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Full-Text Articles in Law

Exploring (Social) Class In The Classroom: The Case Of Lucy, Lady Duff-Gordon, Miriam A. Cherry Jan 2008

Exploring (Social) Class In The Classroom: The Case Of Lucy, Lady Duff-Gordon, Miriam A. Cherry

Pace Law Review

No abstract provided.


Don't Count Them Out Just Yet: Toward The Plausible Use Of Race-Preference Student Assignment Plans, Leslie Yalof Garfield Jan 2008

Don't Count Them Out Just Yet: Toward The Plausible Use Of Race-Preference Student Assignment Plans, Leslie Yalof Garfield

Elisabeth Haub School of Law Faculty Publications

Contrary to conventional wisdom, the Supreme Court's recent decision in Parents Involved in Community Schools v. Seattle School District No. 11 could serve to broaden the permissible use of race beyond the boundaries presently permitted by the Court. In this highly fractionalized decision, five justices ultimately agreed that the race-based student assignment plans before their review could not withstand judicial scrutiny. One of these justices, Justice Kennedy, agreed with the plurality's conclusion, but rejected the plurality's assessment that it is never permissible to use race-preference student assignment plans absent evidence of de jure segregation. His concurrence, when read together with …


The Jurisprudence Of Love, Barbara L. Atwell Jan 2008

The Jurisprudence Of Love, Barbara L. Atwell

Elisabeth Haub School of Law Faculty Publications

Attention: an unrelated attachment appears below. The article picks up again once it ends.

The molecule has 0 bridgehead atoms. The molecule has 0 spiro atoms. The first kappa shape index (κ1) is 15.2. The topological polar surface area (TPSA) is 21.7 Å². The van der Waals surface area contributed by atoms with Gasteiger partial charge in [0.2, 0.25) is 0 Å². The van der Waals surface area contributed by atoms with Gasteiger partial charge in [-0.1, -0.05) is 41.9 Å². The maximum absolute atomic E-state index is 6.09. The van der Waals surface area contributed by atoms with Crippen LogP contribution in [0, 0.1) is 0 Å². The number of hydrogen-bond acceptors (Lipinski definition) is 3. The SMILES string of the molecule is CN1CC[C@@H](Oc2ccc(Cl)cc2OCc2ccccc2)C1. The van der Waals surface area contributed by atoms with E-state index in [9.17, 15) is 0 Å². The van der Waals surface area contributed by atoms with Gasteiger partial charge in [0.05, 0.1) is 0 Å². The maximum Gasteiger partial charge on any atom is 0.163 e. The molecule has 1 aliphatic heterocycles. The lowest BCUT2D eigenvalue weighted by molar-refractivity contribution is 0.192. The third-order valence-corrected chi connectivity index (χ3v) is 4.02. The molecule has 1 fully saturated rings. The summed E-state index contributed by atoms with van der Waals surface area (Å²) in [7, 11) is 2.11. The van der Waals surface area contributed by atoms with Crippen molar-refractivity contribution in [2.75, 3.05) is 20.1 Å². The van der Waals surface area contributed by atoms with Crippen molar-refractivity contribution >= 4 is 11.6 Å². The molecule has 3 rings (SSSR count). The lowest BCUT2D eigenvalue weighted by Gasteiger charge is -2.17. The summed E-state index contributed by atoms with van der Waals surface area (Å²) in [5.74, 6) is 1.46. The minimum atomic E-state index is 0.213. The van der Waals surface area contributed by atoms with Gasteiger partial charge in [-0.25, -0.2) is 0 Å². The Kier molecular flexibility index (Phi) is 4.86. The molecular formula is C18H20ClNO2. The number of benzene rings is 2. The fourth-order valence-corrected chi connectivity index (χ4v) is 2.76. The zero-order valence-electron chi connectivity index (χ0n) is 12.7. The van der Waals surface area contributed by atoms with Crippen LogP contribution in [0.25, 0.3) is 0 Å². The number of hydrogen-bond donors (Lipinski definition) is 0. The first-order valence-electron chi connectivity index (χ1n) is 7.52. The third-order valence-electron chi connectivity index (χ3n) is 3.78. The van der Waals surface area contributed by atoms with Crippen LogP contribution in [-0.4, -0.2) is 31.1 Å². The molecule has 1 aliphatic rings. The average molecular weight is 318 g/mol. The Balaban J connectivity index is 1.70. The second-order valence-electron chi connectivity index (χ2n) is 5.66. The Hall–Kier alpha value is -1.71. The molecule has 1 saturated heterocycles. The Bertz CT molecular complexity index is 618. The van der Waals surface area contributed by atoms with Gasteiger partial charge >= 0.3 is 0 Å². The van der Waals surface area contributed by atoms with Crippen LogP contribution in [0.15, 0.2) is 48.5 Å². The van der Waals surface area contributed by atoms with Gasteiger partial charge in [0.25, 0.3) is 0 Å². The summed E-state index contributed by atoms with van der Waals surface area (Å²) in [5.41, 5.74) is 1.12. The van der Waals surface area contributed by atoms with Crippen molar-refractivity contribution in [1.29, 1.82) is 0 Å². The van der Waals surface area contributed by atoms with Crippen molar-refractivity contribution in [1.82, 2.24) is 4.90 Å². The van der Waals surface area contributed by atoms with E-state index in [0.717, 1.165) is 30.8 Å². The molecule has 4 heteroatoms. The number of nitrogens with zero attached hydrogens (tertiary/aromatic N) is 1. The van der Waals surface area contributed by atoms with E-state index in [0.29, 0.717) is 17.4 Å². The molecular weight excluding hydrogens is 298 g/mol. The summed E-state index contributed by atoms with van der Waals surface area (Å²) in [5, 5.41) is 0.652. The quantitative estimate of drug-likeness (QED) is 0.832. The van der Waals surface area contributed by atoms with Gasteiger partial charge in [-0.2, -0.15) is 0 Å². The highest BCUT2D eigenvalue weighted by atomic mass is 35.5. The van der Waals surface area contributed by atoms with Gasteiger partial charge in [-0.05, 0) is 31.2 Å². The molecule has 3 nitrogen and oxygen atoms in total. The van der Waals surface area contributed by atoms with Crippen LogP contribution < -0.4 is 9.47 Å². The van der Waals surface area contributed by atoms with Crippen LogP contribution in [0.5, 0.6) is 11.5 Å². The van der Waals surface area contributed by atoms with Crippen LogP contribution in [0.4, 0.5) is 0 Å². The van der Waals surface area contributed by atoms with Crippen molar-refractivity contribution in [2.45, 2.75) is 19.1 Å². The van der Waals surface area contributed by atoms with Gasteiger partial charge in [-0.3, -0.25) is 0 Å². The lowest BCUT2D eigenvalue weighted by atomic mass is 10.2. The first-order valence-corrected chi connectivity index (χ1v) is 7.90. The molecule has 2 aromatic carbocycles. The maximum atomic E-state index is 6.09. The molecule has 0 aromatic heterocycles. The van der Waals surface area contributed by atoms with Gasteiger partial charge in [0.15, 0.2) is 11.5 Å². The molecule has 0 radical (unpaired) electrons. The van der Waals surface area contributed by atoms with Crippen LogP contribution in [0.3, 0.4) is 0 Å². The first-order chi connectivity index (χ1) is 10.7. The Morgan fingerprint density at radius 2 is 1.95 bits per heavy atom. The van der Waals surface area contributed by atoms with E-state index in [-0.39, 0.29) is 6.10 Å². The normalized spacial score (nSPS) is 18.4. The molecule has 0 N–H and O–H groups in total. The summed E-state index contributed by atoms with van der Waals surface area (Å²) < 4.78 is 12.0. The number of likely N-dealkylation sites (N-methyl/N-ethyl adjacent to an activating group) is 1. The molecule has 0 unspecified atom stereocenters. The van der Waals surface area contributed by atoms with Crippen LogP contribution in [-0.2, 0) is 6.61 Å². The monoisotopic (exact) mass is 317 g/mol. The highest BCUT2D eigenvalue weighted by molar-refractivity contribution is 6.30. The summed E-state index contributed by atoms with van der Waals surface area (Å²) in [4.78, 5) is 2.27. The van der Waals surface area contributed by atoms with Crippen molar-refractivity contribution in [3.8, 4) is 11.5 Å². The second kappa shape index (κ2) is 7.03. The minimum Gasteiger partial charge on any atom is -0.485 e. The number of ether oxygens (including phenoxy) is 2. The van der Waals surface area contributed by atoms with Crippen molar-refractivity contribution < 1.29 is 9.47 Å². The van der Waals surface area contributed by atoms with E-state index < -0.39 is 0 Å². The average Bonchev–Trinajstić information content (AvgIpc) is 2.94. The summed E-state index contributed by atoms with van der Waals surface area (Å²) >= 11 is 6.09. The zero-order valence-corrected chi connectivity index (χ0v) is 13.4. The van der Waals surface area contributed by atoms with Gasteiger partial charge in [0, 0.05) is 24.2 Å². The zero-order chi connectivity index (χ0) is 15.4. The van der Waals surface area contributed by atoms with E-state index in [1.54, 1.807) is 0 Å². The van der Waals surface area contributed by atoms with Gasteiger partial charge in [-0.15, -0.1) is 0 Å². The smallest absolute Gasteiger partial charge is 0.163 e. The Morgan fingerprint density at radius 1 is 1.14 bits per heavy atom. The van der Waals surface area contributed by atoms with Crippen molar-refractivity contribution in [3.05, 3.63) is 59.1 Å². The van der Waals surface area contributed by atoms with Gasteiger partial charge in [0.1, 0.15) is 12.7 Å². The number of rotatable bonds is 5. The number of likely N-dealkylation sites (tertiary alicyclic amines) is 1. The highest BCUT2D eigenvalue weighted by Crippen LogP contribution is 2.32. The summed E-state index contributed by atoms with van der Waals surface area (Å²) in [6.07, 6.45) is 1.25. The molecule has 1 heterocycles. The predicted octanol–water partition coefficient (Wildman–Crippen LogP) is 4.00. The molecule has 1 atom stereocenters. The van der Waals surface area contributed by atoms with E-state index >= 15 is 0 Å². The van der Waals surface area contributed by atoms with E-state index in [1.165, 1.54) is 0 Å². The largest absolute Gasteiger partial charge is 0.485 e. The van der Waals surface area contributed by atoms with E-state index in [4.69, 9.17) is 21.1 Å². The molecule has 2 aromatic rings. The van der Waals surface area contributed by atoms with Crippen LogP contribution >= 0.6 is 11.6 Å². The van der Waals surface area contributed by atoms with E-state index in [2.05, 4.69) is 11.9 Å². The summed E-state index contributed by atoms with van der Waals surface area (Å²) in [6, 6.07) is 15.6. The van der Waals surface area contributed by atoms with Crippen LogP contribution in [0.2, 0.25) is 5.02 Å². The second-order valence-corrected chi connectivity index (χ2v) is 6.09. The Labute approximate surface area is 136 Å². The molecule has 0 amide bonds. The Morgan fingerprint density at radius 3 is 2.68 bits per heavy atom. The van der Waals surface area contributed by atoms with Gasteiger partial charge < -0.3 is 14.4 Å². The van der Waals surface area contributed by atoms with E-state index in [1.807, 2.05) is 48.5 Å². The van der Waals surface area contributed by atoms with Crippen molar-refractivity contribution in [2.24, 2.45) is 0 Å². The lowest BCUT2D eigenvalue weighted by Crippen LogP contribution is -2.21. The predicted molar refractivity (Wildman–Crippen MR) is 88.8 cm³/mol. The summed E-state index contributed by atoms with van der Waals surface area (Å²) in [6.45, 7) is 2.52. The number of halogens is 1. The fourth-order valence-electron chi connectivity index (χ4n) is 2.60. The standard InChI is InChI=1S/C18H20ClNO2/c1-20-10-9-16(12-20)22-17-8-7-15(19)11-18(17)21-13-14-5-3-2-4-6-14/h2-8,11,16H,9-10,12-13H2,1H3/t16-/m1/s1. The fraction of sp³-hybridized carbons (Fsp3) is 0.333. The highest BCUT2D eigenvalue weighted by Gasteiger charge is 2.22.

Part I of this article explores the concept of Love as an energetic, vibrational, and spiritual force. Part II provides an overview of what Love means in practice. Part III explores two areas of the law--access to health care and global warming--and suggests that significant improvements to those laws would be generated by a Love-based approach to the law.


Losing Ground: Nation On Edge, John R. Nolon Jan 2008

Losing Ground: Nation On Edge, John R. Nolon

Elisabeth Haub School of Law Faculty Publications

The primary objective of our book is to refocus attention on the mitigation element of this enduring debate. The chapters in this edited volume grow out of our multiyear program entitled Nation on Edge. The purpose of this program was to draw together leading scholars and practitioners in a collective conversation on the subject of disaster mitigation; that is, on questions of how government can better manage private and public decisionmaking and can more effectively regulate the use of private property in order to curtail damage from inevitable disasters. Our book stands alongside the expanding collection of government reports, essays, …